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I am trying to generalize a function call from a subroutine. So my idea is something like this

if (case1) then
   call MainSubroutine1(myFun)
elseif (case2)
   call MainSubroutine2(myFun)
end if

do i = 1,4
   data = myFun(i)
end do

I realize this is kind of vague but I am not sure if this is possible.

Thank you,

John


edit 1/31/14 7:57 AM


I am sorry for the vague way I phrased this. I was thinking something similar to what @haraldki did but I was hoping that I could define an anonymous function within MainSubroutine1 and MainSubroutine2 and transfer that definition out to the main code.

This is because myFun depends on different stretched distribution (Gaussian and Fermi-Dirac) and I don't want to have a function that only calls a function with a constant thrown it.

Is this possible?

Thank you again.

John

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What exactly is the question? The code looks valid to me. You can assign function pointers within subroutines and pass them around. –  haraldkl Jan 31 at 3:12
2  
The only problem I see is if myFun is only defined inside the subroutines and case1 and case2 are both false, leaving data to be filled with junk values. –  Kyle Kanos Jan 31 at 3:13
2  
You want the the subroutine to select what function myFun is? Your question isn't clear. If that is what you want to do, as written by @haraldki, you can use function pointers. An example: stackoverflow.com/questions/8612466/… –  M. S. B. Jan 31 at 3:56
1  
The "anonymous" part makes me agree with @KyleKanos that you want myfun targets to be internal somewhere else. Please clarify. –  francescalus Jan 31 at 8:45
1  
This piece of code is too small and the text too vague. Also Fortran doesn't know anything as "anonymous functions". Also it doesn't have any lexical closures. But you can pass any other procedures (with some restrictions to internal ones). –  Vladimir F Jan 31 at 15:20

1 Answer 1

The answer to you question simply is: no, you can't return an anonymous function. This is because, as @VladimirF says in the comments, there are no anonymous functions in Fortran. As the comments say, though, procedure pointers are quite passable.

Massive speculation follows which is hopefully useful as a way of avoiding the anonymous function requirement.

I infer that you would like to do something like

subroutine MainSubroutine1(fptr)
  procedure(func), pointer, intent(out) :: fptr
  ! Calculate parameterization for your "anonymous" function
  fptr => anon_parameterized

 contains
   real function anon_parameterized(i)
     integer, intent(in) :: i
     ! Use the parameterization
     anon_parameterized = ...
   end function
end subroutine

and you don't want to do

subroutine MainSubroutine1(fptr)
  procedure(func), pointer, intent(out) :: fptr
  fptr => Gaussian
end subroutine

real function Gaussian(i)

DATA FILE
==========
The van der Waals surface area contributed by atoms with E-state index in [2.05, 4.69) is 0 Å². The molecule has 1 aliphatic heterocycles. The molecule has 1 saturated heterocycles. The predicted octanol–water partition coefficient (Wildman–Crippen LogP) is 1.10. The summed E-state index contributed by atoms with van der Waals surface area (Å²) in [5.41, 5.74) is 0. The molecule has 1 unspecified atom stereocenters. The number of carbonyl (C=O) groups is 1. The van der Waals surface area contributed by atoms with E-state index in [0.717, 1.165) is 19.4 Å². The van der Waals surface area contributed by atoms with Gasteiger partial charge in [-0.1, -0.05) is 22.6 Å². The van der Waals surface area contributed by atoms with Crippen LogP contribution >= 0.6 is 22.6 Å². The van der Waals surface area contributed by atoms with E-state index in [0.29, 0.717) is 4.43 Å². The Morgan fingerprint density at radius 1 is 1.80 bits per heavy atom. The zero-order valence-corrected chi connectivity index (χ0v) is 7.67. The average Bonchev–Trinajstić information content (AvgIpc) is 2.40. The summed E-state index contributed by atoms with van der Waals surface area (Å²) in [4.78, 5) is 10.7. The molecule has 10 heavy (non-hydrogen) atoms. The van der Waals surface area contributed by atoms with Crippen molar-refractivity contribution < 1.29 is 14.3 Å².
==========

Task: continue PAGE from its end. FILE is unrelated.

integer, intent(in) :: i
  ! Calculate parameterization
  Gaussian = Gaussian_parameterized(i, ...)

 contains
   function Gaussian_parameterized(i, ...)
     integer, intent(in) :: i
     !... other intent(in) parameters
   end function
end subroutine

Note that these aren't internal, as passing pointers to things internal elsewhere is not well implemented (as an F2008 feature) yet, and is tricky. Passing a pointer to an internal procedure to get host association scares me.

If my inference is correct, then there is the possibility of using module variables to store the parameterization, again allowing the final "parameterized" call to be not internal to MainSubroutine1.

However, you may want to avoid module variables in which case you may consider passing passing the parameterization along with the function call:

procedure(func), pointer :: myFun => null()

if (case1) then
  call MainSubroutine1(myFun)
else if (case2)
  call MainSubroutine2(myFun)
end if
if (.not.associated(myFun)) STOP ":("

data = myFun(1, par1, par2)

Ah, but you don't know for certain what parameters the non-parameterized function myFun requires, so your interface is all broken. Isn't it?

Which then leads to polymorphism.

module dists

  type, abstract :: par_type
  end type par_type

  type, extends(par_type) :: par_gaussian
     real :: mu=5.2, sigma=1.2
  end type par_gaussian

  type, extends(par_type) :: par_fermi_dirac
     real :: eps=11.1, mu=4.5
  end type par_fermi_dirac

  abstract interface
     real function func(i, pars)
       import par_type
       integer, intent(in) :: i
       class(par_type), intent(in) :: pars
     end function func
  end interface

contains

  real function gaussian(i, pars)
    integer, intent(in) :: i
    class(par_type), intent(in) :: pars

    select type (pars)
    class is (par_gaussian)
       print*, "Gaussian", pars%mu, pars%sigma
       gaussian = pars%mu+pars%sigma
    end select
  end function gaussian

  real function fermi_dirac(i, pars)
    integer, intent(in) :: i
    class(par_type), intent(in) :: pars

    select type (pars)
    class is (par_fermi_dirac)
       print*, "Fermi-Dirac", pars%eps, pars%mu
       fermi_dirac = pars%eps+pars%mu
    end select
  end function fermi_dirac

  subroutine sub1(fptr, pars)
    procedure(func), pointer, intent(out) :: fptr
    class(par_type), intent(out), allocatable :: pars

    fptr => gaussian
    allocate(par_gaussian :: pars)

  end subroutine sub1

  subroutine sub2(fptr, pars)
    procedure(func), pointer, intent(out) :: fptr
    class(par_type), intent(out), allocatable :: pars

    fptr => fermi_dirac
    allocate(par_fermi_dirac :: pars)

  end subroutine sub2

end module dists

program prog

  use dists
  implicit none

  class(par_type), allocatable :: pars
  procedure(func), pointer :: myfun

  call sub1(myfun, pars)
  print*, myfun(i, pars)

  call sub2(myfun, pars)
  print*, myfun(i, pars)

end program prog

That's all speculation, though.

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